In 2002, a smuggler named Kingsley Ojo was arrested in connection with the murder. When his apartment was searched, police found a video entitled, ‘rituals’ on which police could see a ritualistic dissection of a human sacrifice. They found a mixture of bone, sand and gold that had also been found in the stomach of the unidentified child. Unfortunately, there was no physical evidence linking Ojo with the dead body, so he was only charged with human trafficking. He was sentenced to four and a half years, but was eventually deported back to Nigeria. Years later, the body was later identified as Patrick Erhabor by a caretaker who had cared for the boy during his time in Germany. No one else was arrested in connection with these ritualistic dissections.

3. Leroy Carter Jr.
Leroy Carter Jr. was sleeping rough in Golden Gate Park, San Francisco, on a February night in 1981. His body was found the next day, minus his head, and with a chicken head stuffed Carter’s exposed neck cavity. Due to the odd nature of the killing, the police consulted an expert in the occult to help them with their investigation. The expert concluded that the murder was likely a part of a ritual of Palo Mayombe, a dark magic sect of the Santeria religion. This practice involves making a brew from the victim’s brain, with a dash of ears or nose.
The expert advised that the head would return in 42 days, when the ritual was over. Sure enough, right on schedule the head was returned to the crime scene 42 days later. However, despite having been called in, the occult expert was not taken seriously, and no one was watching the crime scene to make the arrest.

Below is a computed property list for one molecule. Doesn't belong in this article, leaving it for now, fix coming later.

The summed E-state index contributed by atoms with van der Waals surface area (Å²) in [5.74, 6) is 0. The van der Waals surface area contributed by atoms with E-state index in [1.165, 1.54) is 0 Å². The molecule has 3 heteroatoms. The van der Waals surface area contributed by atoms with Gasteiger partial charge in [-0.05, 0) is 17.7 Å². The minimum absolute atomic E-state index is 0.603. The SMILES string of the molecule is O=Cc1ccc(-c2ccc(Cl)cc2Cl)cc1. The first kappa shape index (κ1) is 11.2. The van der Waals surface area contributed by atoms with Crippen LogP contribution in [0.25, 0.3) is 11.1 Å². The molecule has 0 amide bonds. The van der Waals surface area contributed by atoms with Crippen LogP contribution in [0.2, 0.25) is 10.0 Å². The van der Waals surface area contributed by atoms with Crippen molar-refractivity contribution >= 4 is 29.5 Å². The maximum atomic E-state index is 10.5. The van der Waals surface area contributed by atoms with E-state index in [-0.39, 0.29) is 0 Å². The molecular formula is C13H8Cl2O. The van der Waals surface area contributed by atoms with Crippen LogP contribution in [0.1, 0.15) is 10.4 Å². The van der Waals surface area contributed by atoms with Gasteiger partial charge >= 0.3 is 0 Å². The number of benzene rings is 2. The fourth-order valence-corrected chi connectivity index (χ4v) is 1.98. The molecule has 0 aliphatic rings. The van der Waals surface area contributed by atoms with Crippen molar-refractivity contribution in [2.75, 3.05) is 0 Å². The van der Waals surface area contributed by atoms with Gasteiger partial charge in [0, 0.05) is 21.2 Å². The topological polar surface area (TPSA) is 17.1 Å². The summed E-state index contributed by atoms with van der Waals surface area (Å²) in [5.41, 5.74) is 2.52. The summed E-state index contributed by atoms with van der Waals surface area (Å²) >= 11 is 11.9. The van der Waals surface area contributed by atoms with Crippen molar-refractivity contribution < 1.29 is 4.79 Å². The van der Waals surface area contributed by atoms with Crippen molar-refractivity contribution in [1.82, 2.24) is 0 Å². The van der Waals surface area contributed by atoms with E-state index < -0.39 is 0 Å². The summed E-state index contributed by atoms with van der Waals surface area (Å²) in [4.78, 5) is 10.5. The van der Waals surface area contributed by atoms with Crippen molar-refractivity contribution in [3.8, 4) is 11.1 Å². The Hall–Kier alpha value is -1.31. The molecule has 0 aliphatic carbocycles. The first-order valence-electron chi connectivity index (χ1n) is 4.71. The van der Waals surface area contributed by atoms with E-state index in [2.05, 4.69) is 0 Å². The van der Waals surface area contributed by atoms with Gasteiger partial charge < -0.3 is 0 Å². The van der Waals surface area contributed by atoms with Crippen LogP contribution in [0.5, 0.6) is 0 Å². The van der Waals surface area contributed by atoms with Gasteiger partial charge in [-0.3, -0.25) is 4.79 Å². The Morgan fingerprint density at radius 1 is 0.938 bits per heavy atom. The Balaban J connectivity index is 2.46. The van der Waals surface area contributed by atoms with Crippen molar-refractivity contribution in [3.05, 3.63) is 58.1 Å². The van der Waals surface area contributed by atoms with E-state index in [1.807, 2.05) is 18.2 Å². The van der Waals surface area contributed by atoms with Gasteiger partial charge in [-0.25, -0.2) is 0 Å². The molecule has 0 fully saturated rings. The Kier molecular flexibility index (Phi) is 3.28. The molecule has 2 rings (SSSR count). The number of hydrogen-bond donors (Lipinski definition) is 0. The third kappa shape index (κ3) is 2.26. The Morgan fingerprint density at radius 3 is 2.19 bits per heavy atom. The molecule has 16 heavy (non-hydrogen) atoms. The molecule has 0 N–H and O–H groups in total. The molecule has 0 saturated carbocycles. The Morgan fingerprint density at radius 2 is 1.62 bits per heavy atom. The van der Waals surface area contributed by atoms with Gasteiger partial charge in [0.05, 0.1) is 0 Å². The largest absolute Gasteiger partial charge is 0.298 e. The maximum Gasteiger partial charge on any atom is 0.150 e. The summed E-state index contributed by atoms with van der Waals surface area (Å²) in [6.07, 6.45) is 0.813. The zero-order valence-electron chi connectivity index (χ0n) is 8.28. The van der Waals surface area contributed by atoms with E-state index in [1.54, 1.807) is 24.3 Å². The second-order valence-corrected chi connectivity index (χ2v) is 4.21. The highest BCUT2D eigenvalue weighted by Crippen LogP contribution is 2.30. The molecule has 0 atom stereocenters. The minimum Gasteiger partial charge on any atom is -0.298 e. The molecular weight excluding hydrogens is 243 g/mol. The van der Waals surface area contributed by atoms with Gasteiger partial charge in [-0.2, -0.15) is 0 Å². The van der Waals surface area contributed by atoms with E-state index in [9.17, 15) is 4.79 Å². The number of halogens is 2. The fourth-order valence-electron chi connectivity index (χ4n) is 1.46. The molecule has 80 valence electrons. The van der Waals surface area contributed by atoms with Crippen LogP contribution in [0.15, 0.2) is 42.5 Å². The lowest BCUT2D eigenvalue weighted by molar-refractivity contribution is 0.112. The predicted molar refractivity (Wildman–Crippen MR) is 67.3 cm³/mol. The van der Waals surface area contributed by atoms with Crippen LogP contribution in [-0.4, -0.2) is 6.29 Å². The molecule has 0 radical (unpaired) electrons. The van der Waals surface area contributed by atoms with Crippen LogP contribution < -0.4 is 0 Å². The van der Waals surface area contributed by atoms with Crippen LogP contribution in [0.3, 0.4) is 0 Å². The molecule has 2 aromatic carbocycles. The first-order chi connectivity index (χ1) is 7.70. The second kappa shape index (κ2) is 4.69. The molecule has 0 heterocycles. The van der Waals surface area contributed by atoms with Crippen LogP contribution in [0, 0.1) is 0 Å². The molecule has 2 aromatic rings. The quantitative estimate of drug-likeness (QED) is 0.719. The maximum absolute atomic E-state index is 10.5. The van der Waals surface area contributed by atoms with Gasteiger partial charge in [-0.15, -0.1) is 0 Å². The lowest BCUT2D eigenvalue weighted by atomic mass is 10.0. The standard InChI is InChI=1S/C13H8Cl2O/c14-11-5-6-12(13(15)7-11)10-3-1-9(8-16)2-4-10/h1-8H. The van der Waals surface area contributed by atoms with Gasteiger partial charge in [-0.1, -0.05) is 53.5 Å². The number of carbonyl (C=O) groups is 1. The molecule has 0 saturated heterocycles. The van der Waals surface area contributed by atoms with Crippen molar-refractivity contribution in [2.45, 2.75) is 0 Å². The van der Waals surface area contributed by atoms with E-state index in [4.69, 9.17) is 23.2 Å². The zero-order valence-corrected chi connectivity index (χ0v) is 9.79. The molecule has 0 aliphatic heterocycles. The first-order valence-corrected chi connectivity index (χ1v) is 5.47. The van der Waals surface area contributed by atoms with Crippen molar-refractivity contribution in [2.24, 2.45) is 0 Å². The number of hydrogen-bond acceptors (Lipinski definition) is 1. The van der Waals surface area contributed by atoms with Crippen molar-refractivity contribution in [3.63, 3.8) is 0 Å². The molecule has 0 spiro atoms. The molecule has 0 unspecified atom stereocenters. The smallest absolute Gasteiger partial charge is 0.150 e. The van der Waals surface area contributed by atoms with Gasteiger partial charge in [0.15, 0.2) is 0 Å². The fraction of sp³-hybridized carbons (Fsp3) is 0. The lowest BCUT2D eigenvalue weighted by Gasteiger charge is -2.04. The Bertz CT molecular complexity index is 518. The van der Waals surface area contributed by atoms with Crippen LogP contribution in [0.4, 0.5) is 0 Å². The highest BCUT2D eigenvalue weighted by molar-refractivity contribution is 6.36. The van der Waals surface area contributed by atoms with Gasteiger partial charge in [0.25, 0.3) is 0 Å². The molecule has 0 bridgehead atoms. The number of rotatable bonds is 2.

4. Baby X
Baby X was the name given to a baby found burned, dismembered and disemboweled in a barrel in rural Rupert, Idaho, in 1989. Satanists were, understandably, the first suspects although local self-described Satanists claimed they had no involvement. The baby could not be identified, and no family members came forward. The police had a possible witness in a nine-year-old who claimed to see a ritualistic killing in which a baby was killed and burned, but the child was troubled. He had conflicting stories and was deemed not credible. Possible theories included a mother burning the dead body of her child with pneumonia, but Satanists remained the most plausible suspects. The killer(s) was never found and the infant was never identified.

5. Santa Rosa Hitch hikers
The first of the string of hitchhiking murders took place in February of 1972, when two 13-year-olds vanished while hitchhiking in Santa Rosa, California. Their naked bodies were found almost a year later. For the next two years, five more women were found dead in similar circumstances. Although many of the bodies had decomposed by the time police found them, it is believed that they were sexually assaulted as well. Ties to the occult emerged when police found a square made out of twigs on one of the bodies -- an artefact related to witchcraft. They were also all killed during the waning moon. Although many people were suspects, there were never any convictions for the killings. Both Ted Bundy and the Zodiac killer were active at this time, but neither claimed responsibility or were reportedly in the area during the murders. It remains a mystery whether this was one deranged person or if the murders were part of a larger occult ritual.